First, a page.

Heart damage has been linked to excessive consumption of ultra-processed food. Every 5 per cent increase in calories from these kinds of foods can have a negative impact on your cardiovascular health, according to the U.S. Centers for Disease Control and Prevention (CDC).
TheAmerican Heart Associations' Life's Simple 7 reveals those who consumed70 per cent of their calories from ultra-processed food were likely to have an "ideal" cardiovascular health compared to those who get 40 per cent of their calories from ultra-processed foods.
Ultra-processed foods are commonly made with fats, starches, hydrogenated fats, added sugar and modified starch. They also tend to contain artificial flavours, colours or emulsifiers. Snacks that are salty, processed meats, chicken nuggets, cakes, and cookies are examples of ultra-processed foods.
"Healthy diets play an important role in maintaining a healthy heart and blood vessels," Zefeng Zhang, M.D., Ph.D., an epidemiologist at the CDC, told a news portal.
Adding, "Eating ultra-processed foods often displaces healthier foods that are rich in nutrients, like fruit, vegetables, whole grains and lean protein, which are strongly linked to good heart health. In addition, ultra-processed foods are often high in salt, added sugars, saturated fat and other substances associated with increasing the risk of heart disease."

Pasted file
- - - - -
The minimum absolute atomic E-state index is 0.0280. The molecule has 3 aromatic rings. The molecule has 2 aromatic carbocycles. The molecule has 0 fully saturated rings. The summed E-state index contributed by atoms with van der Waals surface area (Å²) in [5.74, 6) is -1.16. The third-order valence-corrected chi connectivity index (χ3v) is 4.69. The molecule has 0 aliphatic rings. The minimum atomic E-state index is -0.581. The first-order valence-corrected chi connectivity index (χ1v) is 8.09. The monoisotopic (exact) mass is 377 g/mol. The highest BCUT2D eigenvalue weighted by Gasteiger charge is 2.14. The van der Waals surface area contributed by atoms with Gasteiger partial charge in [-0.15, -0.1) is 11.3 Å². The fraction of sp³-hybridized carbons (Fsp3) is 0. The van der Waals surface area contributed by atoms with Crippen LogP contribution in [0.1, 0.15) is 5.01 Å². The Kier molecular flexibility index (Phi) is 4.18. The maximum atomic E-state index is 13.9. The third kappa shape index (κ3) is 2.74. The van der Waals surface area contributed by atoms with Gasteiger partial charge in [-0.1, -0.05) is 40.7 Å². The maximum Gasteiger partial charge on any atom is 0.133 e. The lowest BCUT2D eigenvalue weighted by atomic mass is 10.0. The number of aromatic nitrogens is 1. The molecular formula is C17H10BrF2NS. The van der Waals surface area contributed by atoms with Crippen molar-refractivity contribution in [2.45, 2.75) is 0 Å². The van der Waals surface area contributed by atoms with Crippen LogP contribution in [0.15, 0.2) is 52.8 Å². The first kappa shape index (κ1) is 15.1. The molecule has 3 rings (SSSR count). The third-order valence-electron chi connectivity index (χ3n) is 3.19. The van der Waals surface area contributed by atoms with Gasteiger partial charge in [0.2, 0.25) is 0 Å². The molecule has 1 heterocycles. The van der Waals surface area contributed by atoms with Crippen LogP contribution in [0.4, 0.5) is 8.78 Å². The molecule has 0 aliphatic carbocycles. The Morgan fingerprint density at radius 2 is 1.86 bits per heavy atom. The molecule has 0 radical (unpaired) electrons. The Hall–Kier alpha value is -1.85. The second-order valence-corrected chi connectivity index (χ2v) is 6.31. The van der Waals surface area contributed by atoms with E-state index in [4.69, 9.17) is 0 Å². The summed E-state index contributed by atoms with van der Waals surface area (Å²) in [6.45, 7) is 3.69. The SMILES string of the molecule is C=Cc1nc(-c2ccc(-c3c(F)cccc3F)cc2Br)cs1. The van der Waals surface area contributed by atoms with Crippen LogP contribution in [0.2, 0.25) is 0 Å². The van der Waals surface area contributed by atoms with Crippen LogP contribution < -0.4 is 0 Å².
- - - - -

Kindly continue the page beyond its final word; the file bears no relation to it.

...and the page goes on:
Here are ways to make sure your cardiovascular health is in good condition:
* Maintain healthy blood pressure levels
* Maintain healthy cholesterol levels
* Maintain healthy blood glucose levels
* Avoid tobacco
* Consume a diet packed with nutrition,
* Maintain healthy body weight
* Exercise regularly
"This study underscores the importance of building a healthier diet by eliminating foods such as sugar-sweetened beverages, cookies, cakes and other processed foods," Donna Arnett, Ph.D., past-president of the American Heart Association and dean of the College of Public Health at the University of Kentucky in Lexington, told a news portal.
Adding, "There are things you can do every day to improve your health just a little bit. For example, instead of grabbing that loaf of white bread, grab a loaf of bread that's whole grain or wheat bread. Try replacing a hamburger with fish once or twice a week. Making small changes can add up to better heart health."
The study's findings will be presented at the American Heart Association's Scientific Sessions 2019 in Philadelphia.
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